This weekend will see the publication of my fourteenth erotic romance novel, ‘Patients is a Virtue’. I have been publishing erotic romance for a few years now. When I first started out, I had it in mind that only women would be interested in my stories. This is possibly a very naive statement, but it is the truth. But then, thanks to feedback like this, I was surprised and delighted to discover that a good proportion of my readers are men:
“It’s so good to hear a female voice telling us what it’s like. Hundreds of guys are suddenly better lovers!”
Traditional opinion might suggest that “Women read erotica, men watch it”, but I haven’t found this to be the case. And apparently, neither do the stats. Some of the big publishing companies are reporting that men make up at least one third of the market for erotica, particularly in the audiobook space.
As you might imagine, many psychological studies have been done in this field. They conclude that, when it comes to sexual excitement, men and women respond to different sets of triggers, as well as some shared characteristics.
In general, men’s arousal patterns and sexual excitement are instinctively triggered by their brain registering “lust-inspiring images”. The erotic stimulus activates the part of the brain responsible for getting an erection and their physiological response is largely uncontrollable. A second common trigger for men is observing women experiencing sexual enjoyment. For these reasons, men often enjoy pornographic films, particularly where there is specific focus upon the expressions and sounds made by orgasmic women.
Conversely, a good proportion of women (not all, of course!), report finding pornographic films shallow and demeaning. This can be explained by the different triggers taking place in the female brain and genitals. Female sexual excitement is complex and much more focussed on the concept of an ideal man, rather than visual triggers. As a result, many women may lean towards the written word in the form of erotic romance, as opposed to pornographic films.
Of course, the different responses between men and women are entirely instinctive, linked to biological survival and the preservation of the human species. Women are pre-programmed to think ahead before acting. Careful consideration of their choice of mate is vital, for the welfare of both themselves and their children. Men are pre-programmed to….do their thing!
So, back to my original question. Why do men read my books?
I’m happy to be in contact with a number of my readers, so I asked that very question. Here are a couple of responses:
“In my experience women just seem to be better writers of erotica than men. With men, all the women have gigantic tits and all the guys have ten inch cocks and never lose an erection after they come.”
“Women tend to write more sensually and with more emotion and yours goes into details of feelings of arousal and a building orgasm in much better detail and far more believably than men. You also have just the right amount of kink with some bondage thrown in.”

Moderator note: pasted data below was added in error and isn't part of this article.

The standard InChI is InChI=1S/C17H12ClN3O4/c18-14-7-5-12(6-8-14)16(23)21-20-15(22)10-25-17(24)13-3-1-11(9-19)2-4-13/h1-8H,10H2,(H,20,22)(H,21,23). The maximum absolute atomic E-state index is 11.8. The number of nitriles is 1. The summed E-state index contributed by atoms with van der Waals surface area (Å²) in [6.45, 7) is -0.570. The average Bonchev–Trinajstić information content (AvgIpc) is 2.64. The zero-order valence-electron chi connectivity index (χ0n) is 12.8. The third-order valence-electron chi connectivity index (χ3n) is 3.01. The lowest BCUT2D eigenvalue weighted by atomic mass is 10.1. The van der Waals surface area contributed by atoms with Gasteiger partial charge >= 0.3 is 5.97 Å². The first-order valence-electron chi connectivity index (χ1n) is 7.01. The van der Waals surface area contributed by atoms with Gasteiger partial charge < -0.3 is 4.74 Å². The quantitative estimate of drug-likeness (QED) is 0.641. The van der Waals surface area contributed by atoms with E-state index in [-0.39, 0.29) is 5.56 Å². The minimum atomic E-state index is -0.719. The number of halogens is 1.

So it sounds as though my stories (quite unintentionally as it happens!) might be hitting some of the triggers for both men and women; a slow-burn, romantic story containing an alpha male, providing enjoyment for my female readers. And yet, for the male readers, I provide a realistic experience of sex from a woman’s standpoint, with enough detail to get those “lust-inspiring images” triggering the brain.
In all honesty, it is probably best not to dissect it too much! As with all things in life, it is about perspective and personal choice. For me, I’m happy so long as I am providing enjoyment for my readers, whoever they might be!
Fenella Ashworth is a British author of contemporary erotic fiction. All of her stories are available from Amazon and free for those with Kindle Unlimited access. Her bestselling novels are ‘To Love, Honour and Oh Pay’ and the Daniel Lawson series.
Fenella also releases stories on BooksieSilk, Booksie, Lush Stories and Literotica, and is often visible in the Literotica ‘Erotic Couplings’ Hall of Fame (Top Rated).
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2 thoughts on “I thought I wrote erotic romance for women – so why are so many of my readers men?”
I write erotica on sites where comment is encouraged. Most of my stories use relationships as the source of tension and conflict and try to explore the impact on characters. I find that the majority of comments are from men, though comments from both sexes are equally supportive and positive. It used to worry me but I am beginning to think that there are two aspects that I cannot analyse from the data available. The first is that I may have more male readers and the second is that men may be more likely to comment. Either of those might create the gender disparity in comments and have nothing to do with the appeal of the stories to either sex. If interested I write as Whitebeard, mostly on Lushstories.com
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Hi Rod – thanks for the comment! Yes, it is really difficult to know what’s going on, isn’t it? 🙂 The only site I submit writing to, which seems to nail this, is WattPad. It provides the demographics of readers who have read your work.